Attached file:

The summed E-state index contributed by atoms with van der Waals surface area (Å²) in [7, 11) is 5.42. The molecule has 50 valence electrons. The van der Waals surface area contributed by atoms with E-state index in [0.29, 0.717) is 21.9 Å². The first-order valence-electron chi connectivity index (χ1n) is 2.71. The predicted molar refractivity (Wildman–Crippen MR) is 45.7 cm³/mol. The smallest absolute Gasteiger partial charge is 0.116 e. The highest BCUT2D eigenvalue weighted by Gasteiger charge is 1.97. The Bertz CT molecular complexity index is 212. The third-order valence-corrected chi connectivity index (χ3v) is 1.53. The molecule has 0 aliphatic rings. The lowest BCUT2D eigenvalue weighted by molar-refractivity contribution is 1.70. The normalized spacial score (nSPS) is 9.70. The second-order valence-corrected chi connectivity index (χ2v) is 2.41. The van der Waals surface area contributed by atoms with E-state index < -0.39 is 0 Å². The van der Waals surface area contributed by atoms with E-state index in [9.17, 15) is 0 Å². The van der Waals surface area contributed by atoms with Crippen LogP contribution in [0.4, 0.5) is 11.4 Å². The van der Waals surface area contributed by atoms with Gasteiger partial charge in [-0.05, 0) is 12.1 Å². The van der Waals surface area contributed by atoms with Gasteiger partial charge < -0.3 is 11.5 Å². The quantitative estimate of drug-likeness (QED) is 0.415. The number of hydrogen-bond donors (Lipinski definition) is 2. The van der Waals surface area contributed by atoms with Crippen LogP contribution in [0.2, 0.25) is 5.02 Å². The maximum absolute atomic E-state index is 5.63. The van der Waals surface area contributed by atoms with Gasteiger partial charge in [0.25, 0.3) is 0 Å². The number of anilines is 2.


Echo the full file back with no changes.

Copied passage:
The summed E-state index contributed by atoms with van der Waals surface area (Å²) in [7, 11) is 5.42. The molecule has 50 valence electrons. The van der Waals surface area contributed by atoms with E-state index in [0.29, 0.717) is 21.9 Å². The first-order valence-electron chi connectivity index (χ1n) is 2.71. The predicted molar refractivity (Wildman–Crippen MR) is 45.7 cm³/mol. The smallest absolute Gasteiger partial charge is 0.116 e. The highest BCUT2D eigenvalue weighted by Gasteiger charge is 1.97. The Bertz CT molecular complexity index is 212. The third-order valence-corrected chi connectivity index (χ3v) is 1.53. The molecule has 0 aliphatic rings. The lowest BCUT2D eigenvalue weighted by molar-refractivity contribution is 1.70. The normalized spacial score (nSPS) is 9.70. The second-order valence-corrected chi connectivity index (χ2v) is 2.41. The van der Waals surface area contributed by atoms with E-state index < -0.39 is 0 Å². The van der Waals surface area contributed by atoms with E-state index in [9.17, 15) is 0 Å². The van der Waals surface area contributed by atoms with Crippen LogP contribution in [0.4, 0.5) is 11.4 Å². The van der Waals surface area contributed by atoms with Gasteiger partial charge in [-0.05, 0) is 12.1 Å². The van der Waals surface area contributed by atoms with Gasteiger partial charge < -0.3 is 11.5 Å². The quantitative estimate of drug-likeness (QED) is 0.415. The number of hydrogen-bond donors (Lipinski definition) is 2. The van der Waals surface area contributed by atoms with Crippen LogP contribution in [0.2, 0.25) is 5.02 Å². The maximum absolute atomic E-state index is 5.63. The van der Waals surface area contributed by atoms with Gasteiger partial charge in [0.25, 0.3) is 0 Å². The number of anilines is 2.